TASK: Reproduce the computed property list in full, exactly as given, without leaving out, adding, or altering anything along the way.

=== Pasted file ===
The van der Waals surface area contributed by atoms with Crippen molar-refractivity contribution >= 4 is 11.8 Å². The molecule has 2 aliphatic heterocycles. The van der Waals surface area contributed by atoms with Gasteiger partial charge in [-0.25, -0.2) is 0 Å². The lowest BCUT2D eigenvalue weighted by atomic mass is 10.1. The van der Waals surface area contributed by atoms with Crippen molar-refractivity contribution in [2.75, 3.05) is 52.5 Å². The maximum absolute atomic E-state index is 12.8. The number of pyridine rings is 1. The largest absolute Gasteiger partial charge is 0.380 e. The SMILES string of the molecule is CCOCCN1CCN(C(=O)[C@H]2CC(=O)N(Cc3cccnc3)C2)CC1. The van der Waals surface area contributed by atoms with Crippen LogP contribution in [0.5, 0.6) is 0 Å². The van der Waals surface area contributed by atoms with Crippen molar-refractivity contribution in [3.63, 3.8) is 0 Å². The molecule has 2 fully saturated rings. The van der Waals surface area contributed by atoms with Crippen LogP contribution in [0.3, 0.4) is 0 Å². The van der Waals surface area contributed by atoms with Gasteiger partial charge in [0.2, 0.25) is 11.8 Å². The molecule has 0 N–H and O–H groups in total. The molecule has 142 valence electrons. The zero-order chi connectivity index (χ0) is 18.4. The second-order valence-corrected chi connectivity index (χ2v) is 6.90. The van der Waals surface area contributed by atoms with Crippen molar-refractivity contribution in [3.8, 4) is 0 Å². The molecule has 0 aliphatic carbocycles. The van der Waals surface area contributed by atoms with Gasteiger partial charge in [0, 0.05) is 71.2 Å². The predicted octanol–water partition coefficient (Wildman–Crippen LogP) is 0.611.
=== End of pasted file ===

The van der Waals surface area contributed by atoms with Crippen molar-refractivity contribution >= 4 is 11.8 Å². The molecule has 2 aliphatic heterocycles. The van der Waals surface area contributed by atoms with Gasteiger partial charge in [-0.25, -0.2) is 0 Å². The lowest BCUT2D eigenvalue weighted by atomic mass is 10.1. The van der Waals surface area contributed by atoms with Crippen molar-refractivity contribution in [2.75, 3.05) is 52.5 Å². The maximum absolute atomic E-state index is 12.8. The number of pyridine rings is 1. The largest absolute Gasteiger partial charge is 0.380 e. The SMILES string of the molecule is CCOCCN1CCN(C(=O)[C@H]2CC(=O)N(Cc3cccnc3)C2)CC1. The van der Waals surface area contributed by atoms with Crippen LogP contribution in [0.5, 0.6) is 0 Å². The van der Waals surface area contributed by atoms with Crippen molar-refractivity contribution in [3.63, 3.8) is 0 Å². The molecule has 2 fully saturated rings. The van der Waals surface area contributed by atoms with Crippen LogP contribution in [0.3, 0.4) is 0 Å². The van der Waals surface area contributed by atoms with Gasteiger partial charge in [0.2, 0.25) is 11.8 Å². The molecule has 0 N–H and O–H groups in total. The molecule has 142 valence electrons. The zero-order chi connectivity index (χ0) is 18.4. The second-order valence-corrected chi connectivity index (χ2v) is 6.90. The van der Waals surface area contributed by atoms with Crippen molar-refractivity contribution in [3.8, 4) is 0 Å². The molecule has 0 aliphatic carbocycles. The van der Waals surface area contributed by atoms with Gasteiger partial charge in [0, 0.05) is 71.2 Å². The predicted octanol–water partition coefficient (Wildman–Crippen LogP) is 0.611.